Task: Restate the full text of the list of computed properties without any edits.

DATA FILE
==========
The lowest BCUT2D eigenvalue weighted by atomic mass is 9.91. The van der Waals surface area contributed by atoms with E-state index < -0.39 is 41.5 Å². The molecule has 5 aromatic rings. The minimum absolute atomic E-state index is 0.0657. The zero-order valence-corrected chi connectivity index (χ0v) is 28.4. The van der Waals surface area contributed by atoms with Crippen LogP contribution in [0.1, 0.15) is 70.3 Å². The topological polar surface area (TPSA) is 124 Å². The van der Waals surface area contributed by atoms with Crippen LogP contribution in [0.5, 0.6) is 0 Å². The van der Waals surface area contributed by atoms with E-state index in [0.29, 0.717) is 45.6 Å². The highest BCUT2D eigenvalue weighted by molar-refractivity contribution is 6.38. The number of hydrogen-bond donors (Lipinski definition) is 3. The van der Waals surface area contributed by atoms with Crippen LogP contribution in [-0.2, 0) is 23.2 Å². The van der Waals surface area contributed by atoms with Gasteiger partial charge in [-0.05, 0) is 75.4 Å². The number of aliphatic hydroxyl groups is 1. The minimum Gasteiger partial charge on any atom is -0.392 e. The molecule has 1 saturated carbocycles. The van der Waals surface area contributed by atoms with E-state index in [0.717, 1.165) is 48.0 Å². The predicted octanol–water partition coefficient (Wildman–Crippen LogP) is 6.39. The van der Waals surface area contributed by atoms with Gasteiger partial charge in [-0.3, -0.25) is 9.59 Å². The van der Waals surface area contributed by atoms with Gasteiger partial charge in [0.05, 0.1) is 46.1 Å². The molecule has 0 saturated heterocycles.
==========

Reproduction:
The lowest BCUT2D eigenvalue weighted by atomic mass is 9.91. The van der Waals surface area contributed by atoms with E-state index < -0.39 is 41.5 Å². The molecule has 5 aromatic rings. The minimum absolute atomic E-state index is 0.0657. The zero-order valence-corrected chi connectivity index (χ0v) is 28.4. The van der Waals surface area contributed by atoms with Crippen LogP contribution in [0.1, 0.15) is 70.3 Å². The topological polar surface area (TPSA) is 124 Å². The van der Waals surface area contributed by atoms with Crippen LogP contribution in [0.5, 0.6) is 0 Å². The van der Waals surface area contributed by atoms with E-state index in [0.29, 0.717) is 45.6 Å². The highest BCUT2D eigenvalue weighted by molar-refractivity contribution is 6.38. The number of hydrogen-bond donors (Lipinski definition) is 3. The van der Waals surface area contributed by atoms with Crippen LogP contribution in [-0.2, 0) is 23.2 Å². The van der Waals surface area contributed by atoms with Gasteiger partial charge in [-0.05, 0) is 75.4 Å². The number of aliphatic hydroxyl groups is 1. The minimum Gasteiger partial charge on any atom is -0.392 e. The molecule has 1 saturated carbocycles. The van der Waals surface area contributed by atoms with E-state index in [0.717, 1.165) is 48.0 Å². The predicted octanol–water partition coefficient (Wildman–Crippen LogP) is 6.39. The van der Waals surface area contributed by atoms with Gasteiger partial charge in [-0.3, -0.25) is 9.59 Å². The van der Waals surface area contributed by atoms with Gasteiger partial charge in [0.05, 0.1) is 46.1 Å². The molecule has 0 saturated heterocycles.